Udemy’s January Sale ran from December 31 to January 10, 2020. Using Teachinguide’s database we’ve tallied up the results. You’ll recall we did a similar analysis for Udemy’s 2019 Cyber Week sale. We wanted to do a little comparison between these two big Udemy sales and see what the similarities and differences are.
Why Think About the Cost to Create Your Online Course
Most people who decide to create their first online course or who want to start an online course business are primarily focused on how much money they will make. However, what they fail to assess is the cost of online course development. Just how much does it cost to develop an online course? As with any business, thinking about making money is the fun part. The cost of getting into the business, however, not so fun. Yet, it’s worth doing some thinking upfront about whether you are looking to spend closer to $0 in costs to create your online course, or if given your goals, you might want to spend more here and there on certain things.
The Importance of Udemy Courses Reviews – a quick reminder
Udemy courses with more reviews rank higher in the Udemy search results and are more likely to be promoted by Udemy. Reviews are what makes a Udemy course more believable especially for aspiring students that are still wary about Udemy. Udemy is becoming increasingly focused on reviews due to the sheer volume of courses and students on the platform.
Potential students look at Udemy course reviews to help inform their purchase decision. In general, courses with few or no reviews rank much lower and will attract little or no additional students. Positive reviews will encourage students to enrol in the course while negative feedback will turn away many potential students.
Skillshare is the most comparable online course marketplace to Udemy. Both platforms market your online course to the masses and pay instructors a course revenue share monthly. That’s about all the similarities in the Udemy vs. Skillshare comparison, really. They are pretty different platforms.
So, let’s say you are a new instructor and trying to decide which is best to start with. Or, perhaps you are already creating courses on one platform and considering hopping to the other. What would the impact be on your online course business and the way you go about it?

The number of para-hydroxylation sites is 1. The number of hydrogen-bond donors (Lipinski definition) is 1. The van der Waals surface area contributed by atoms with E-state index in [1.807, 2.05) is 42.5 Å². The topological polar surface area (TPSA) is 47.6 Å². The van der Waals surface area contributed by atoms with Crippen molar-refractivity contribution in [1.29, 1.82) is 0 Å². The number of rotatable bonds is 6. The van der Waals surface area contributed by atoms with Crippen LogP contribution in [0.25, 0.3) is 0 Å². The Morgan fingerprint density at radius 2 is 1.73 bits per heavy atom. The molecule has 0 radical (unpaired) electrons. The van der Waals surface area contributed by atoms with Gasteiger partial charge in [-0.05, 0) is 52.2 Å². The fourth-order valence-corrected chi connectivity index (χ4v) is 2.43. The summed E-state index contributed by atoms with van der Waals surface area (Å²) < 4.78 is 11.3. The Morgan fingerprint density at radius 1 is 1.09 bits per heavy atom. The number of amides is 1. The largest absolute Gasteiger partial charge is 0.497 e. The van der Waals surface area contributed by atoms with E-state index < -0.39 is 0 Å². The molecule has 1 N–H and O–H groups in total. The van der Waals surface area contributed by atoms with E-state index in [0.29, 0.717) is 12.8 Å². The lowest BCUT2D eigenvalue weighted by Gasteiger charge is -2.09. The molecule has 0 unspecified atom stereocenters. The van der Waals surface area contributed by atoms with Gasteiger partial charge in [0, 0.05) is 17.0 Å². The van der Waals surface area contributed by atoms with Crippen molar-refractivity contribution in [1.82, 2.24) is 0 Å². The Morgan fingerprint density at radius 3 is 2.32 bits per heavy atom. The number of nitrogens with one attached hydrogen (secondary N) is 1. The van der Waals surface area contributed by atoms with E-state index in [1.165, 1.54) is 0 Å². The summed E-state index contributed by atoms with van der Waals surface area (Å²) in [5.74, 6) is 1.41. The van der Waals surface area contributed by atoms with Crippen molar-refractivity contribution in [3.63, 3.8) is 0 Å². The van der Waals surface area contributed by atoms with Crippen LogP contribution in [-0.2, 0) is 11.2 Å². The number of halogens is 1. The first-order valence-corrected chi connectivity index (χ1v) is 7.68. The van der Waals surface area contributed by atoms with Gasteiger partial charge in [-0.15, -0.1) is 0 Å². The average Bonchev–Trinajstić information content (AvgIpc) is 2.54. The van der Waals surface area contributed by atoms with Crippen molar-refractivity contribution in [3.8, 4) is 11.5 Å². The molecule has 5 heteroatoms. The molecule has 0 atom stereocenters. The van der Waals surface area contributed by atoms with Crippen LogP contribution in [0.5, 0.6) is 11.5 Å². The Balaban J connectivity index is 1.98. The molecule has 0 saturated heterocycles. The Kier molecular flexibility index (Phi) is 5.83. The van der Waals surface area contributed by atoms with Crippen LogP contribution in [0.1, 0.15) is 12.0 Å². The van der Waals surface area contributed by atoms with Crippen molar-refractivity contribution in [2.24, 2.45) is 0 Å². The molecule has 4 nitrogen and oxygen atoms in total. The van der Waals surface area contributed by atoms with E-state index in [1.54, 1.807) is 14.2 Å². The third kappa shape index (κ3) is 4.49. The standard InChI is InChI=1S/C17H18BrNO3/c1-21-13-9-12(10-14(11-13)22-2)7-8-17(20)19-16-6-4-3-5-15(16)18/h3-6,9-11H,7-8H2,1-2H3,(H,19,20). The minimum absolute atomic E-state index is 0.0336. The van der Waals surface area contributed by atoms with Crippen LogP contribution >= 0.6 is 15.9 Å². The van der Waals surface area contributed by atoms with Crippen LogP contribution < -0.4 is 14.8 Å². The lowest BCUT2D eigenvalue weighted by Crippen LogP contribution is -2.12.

Teachinguide’s platform aims to provide online instructors with the tools they need to grow their online course audience and sales.
We’ve found that with over 57,000 Udemy instructors and over 100,000 Udemy courses (and growing), that, for instructors, it’s very difficult to get the information and insights you need to be competitive.
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In April of 2019, we conducted a survey of online teachers, most of whom were Udemy instructors. The goal was to better understand their needs and challenges. We will use this information to develop improved solutions for the upcoming v2.0 of the Teachinguide app.
As promised, we have compiled the survey responses and present them in this article.
Teachinguide has compiled the results of its 2020 Udemy Instructor Survey, the 2nd of its kind. Our first Udemy instructor survey was done in 2019 and you can read about the results of that survey here.
We’d like to thank those Udemy instructors who took time to complete the survey. Your feedback will help us to improve our products and services.
Without further ado, we’ll get to the main findings of the survey.
Great news – Teachinguide has a new website and more features
For over 2 years we work daily to make Teachinguide even better for you. But now we have reached an important milestone – our new website with many more features is ready to support our mission: Helping you to succeed on Udemy!
Do you want to teach online? Check out this list before embarking on your online teaching journey. (5-minute read)
Teach Online – An Analogy
As we all know from shopping on Amazon or eBay, doing something in the physical world versus the virtual world differs in many ways. How do you shop on Amazon? Well, you’ve probably had a lot of practice shopping in the brick and mortar world. So you use what you know from that experience and then adapt it to shopping in the virtual world. Over time while shopping on Amazon, you try and learn new things – for instance, Amazon Prime or Subscribe and Save, and then tweak your shopping experience accordingly.